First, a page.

Anthony Horton, MD

Start Year


Powdersville, SC

Where did you attend college/university? 
College of Charleston

Where did you attend medical school? 
University of South Carolina School of Medicine Greenville

What are your career goals? 
While my research focus on esophageal disorders has given me predilection for a career in academic luminal gastroenterology, I plan to embrace the rich diversity of clinical opportunities afforded by training at Duke.

What did you do the summer before internship? 
My wife and I made our annual pilgrimage to Charleston, SC to visit our alma mater. We later traveled to Chicago, and caught a game at Wrigley Field. I spent the rest of my break wake surfing on the lake and absorbing time with family.

I'm constantly blown away be the work-ethic, achievement, and affability of my co-interns. The residents here come from all walks of life with an incredible diversity in experiences that have shaped their outlook and perspective on patient care. 

Reflections on the Duke Program

What were you looking for in a residency program? 
My ideal medicine program was one that would challenge me daily to grow as a physician, provide a wealth of clinical diversity and acuity, and enable my success through practical mentorship, faculty support, and a sense of community amongst my peers. Additionally, I wanted to be in a city that provided a great quality of life on a resident’s salary. Duke was the perfect match.

What are the strengths of the Duke program? 
Duke is well known for its top notch research facilities, world renowned faculty, and diversity of disease presentations. However, the true strength of the program comes from the incredible faculty, housestaff, and unmatched ancillary support with whom you can collaborate to optimize patient care.

What are your observations about the relationships between faculty and house staff? 
The relationships between faculty and house staff at Duke are unlike anywhere I have experienced. Duke is filled with leaders across the fields of medicine, and these same faculty members will casually share their expertise and opinions in the hallway, laugh with you after noon conference, and spontaneously check up on your progress through residency. The #DukeFamily is real, and it makes for a fantastic training environment.

Tell us about your co-interns. How long did it take to connect? 
I'm constantly blown away be the work-ethic, achievement, and affability of my co-interns. The residents here come from all walks of life with an incredible diversity in experiences that have shaped their outlook and perspective on patient care. Everyone connected immediately via email and large group chats right after match day. Several of us hung out around Durham even before orientation began, and these relationships have continued to grow through even the most demanding rotations.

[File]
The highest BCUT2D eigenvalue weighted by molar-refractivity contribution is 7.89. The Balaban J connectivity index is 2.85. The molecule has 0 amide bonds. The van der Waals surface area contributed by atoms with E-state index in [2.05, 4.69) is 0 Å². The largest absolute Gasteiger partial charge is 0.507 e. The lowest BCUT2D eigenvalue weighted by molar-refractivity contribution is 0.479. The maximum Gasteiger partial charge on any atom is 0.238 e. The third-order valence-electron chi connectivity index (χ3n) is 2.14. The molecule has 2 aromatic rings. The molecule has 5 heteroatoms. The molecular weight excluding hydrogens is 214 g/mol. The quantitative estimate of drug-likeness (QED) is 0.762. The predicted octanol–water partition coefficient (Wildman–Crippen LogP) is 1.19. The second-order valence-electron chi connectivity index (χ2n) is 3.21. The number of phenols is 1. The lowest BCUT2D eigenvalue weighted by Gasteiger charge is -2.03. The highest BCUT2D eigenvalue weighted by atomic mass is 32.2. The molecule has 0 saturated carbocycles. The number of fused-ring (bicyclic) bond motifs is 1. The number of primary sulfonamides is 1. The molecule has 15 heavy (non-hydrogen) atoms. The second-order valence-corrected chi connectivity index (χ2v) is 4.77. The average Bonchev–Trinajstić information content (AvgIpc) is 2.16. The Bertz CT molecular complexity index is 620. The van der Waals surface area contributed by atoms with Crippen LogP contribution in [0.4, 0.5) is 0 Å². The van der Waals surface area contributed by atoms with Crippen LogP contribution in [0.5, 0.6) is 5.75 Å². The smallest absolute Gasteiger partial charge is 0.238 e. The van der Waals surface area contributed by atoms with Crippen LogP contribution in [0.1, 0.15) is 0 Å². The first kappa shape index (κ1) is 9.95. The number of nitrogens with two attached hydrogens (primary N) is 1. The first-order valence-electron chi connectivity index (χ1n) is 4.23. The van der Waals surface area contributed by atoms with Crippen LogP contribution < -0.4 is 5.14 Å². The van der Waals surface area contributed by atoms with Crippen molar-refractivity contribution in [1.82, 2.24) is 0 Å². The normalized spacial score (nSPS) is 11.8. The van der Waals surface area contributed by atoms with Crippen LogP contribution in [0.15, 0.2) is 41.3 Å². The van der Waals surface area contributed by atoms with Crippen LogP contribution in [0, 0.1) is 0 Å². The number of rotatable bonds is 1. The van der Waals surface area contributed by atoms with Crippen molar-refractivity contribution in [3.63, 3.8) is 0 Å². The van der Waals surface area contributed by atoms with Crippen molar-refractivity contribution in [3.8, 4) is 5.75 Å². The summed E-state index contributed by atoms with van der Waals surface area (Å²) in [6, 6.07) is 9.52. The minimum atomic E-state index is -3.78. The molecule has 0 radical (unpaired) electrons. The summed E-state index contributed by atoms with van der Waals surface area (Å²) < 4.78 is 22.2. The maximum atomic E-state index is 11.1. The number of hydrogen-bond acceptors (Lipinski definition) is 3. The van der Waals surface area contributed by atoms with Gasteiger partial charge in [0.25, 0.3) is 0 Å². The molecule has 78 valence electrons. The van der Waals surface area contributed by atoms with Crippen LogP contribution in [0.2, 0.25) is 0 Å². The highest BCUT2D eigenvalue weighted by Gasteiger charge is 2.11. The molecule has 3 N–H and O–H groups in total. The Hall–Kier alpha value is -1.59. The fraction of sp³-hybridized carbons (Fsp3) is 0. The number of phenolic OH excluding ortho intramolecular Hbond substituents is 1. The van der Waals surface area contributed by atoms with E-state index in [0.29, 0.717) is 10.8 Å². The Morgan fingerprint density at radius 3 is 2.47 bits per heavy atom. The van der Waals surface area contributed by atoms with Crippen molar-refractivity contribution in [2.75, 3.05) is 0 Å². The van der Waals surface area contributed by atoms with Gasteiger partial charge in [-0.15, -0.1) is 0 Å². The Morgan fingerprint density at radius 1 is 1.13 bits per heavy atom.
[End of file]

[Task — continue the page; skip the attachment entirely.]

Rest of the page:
What has surprised you most about Duke? 
I have been most pleasantly surprised by the persistence of the Duke Family atmosphere from the pre-interview dinner to the end of a long day on the wards. The NC state motto is Esse quam videri - To be, rather than to seem. I think this captures the ethos of the Duke Internal Medicine program perfectly.

About Duke University and Durham

What's best about living in Durham and the Triangle? 
Durham is a small, up and coming city that provides a great quality of life with a low cost of living. The Triangle recruits young professionals from all over the world, so its a cultural diverse area with an ever expanding list of things to do in the area. Duke's campus is beautiful, downtown Durham has an amazing selection of top-rated restaurants and bars, and the close proximity of Chapel Hill and Raleigh adds the attractions and amenities of a small college town and a large city, respectively. 

How does the Triangle appeal to people of diverse backgrounds? 
The Research Triangle, anchored by Duke, UNC, and NC State draws in people from across the world for various academic and professional pursuits, so the cultural diversity here is much greater than that of most of the southeast. What's more, there is a collaborative effort between Durham natives and Triangle migrants to revitalize the town in a respectful way that pays homage to the unique history and culture of Durham, rather than rewriting the city's story.

Where did you choose to live, and why? 
I chose to live 1.5 miles from Duke University Hospital. It is a great place to live, especially with my two dogs, that is only steps away from dozens of restaurants, bars, and shops in the 9th Street District. I am minutes away from the hospital, which minimizes my commute and maximizes my time off with family and friends. Plus, my wife and I are only minutes down Main Street from all that downtown Durham has to offer.

Based on your life, what advice would you give about moving to Durham? 
Growing up in South Carolina, the move to Durham has reinforced a sense of familiarity with the hot summers, mild winters, and welcoming demeanor of the south. At the same time the cultural diversity and variety of ways to get involved in the community are refreshing and welcomed. Regardless of where you are coming from, you will find familiarity and new experiences in this melting pot in the south.

What do you like to do outside of medicine? 
Outside of medicine I enjoy spending time with my wife relaxing on the lake, trying new vegan-friendly restaurants in the foodie scene of Durham, and exploring the beautiful areas surrounding Duke. I also love regularly hanging out with my co-residents at one of Durham's numerous breweries, bars, and restaurants.

Parting thoughts? 
Duke will provide you with world-class training in a congenial environment. Come here prepared to work hard, improve constantly, and make lifelong friends.